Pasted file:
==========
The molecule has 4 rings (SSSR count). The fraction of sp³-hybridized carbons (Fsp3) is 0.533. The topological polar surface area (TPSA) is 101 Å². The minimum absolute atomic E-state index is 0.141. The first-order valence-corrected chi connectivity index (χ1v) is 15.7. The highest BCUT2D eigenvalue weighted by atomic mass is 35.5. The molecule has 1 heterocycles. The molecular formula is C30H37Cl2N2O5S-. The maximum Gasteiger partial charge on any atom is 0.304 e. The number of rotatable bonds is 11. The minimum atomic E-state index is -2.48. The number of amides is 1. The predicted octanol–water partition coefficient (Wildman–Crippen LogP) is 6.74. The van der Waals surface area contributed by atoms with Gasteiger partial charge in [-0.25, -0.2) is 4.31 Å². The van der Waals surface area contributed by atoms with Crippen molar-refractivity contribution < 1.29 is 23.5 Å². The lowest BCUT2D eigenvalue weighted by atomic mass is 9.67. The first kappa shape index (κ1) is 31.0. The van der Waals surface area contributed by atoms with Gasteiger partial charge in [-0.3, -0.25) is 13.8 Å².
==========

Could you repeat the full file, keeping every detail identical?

The molecule has 4 rings (SSSR count). The fraction of sp³-hybridized carbons (Fsp3) is 0.533. The topological polar surface area (TPSA) is 101 Å². The minimum absolute atomic E-state index is 0.141. The first-order valence-corrected chi connectivity index (χ1v) is 15.7. The highest BCUT2D eigenvalue weighted by atomic mass is 35.5. The molecule has 1 heterocycles. The molecular formula is C30H37Cl2N2O5S-. The maximum Gasteiger partial charge on any atom is 0.304 e. The number of rotatable bonds is 11. The minimum atomic E-state index is -2.48. The number of amides is 1. The predicted octanol–water partition coefficient (Wildman–Crippen LogP) is 6.74. The van der Waals surface area contributed by atoms with Gasteiger partial charge in [-0.25, -0.2) is 4.31 Å². The van der Waals surface area contributed by atoms with Crippen molar-refractivity contribution < 1.29 is 23.5 Å². The lowest BCUT2D eigenvalue weighted by atomic mass is 9.67. The first kappa shape index (κ1) is 31.0. The van der Waals surface area contributed by atoms with Gasteiger partial charge in [-0.3, -0.25) is 13.8 Å².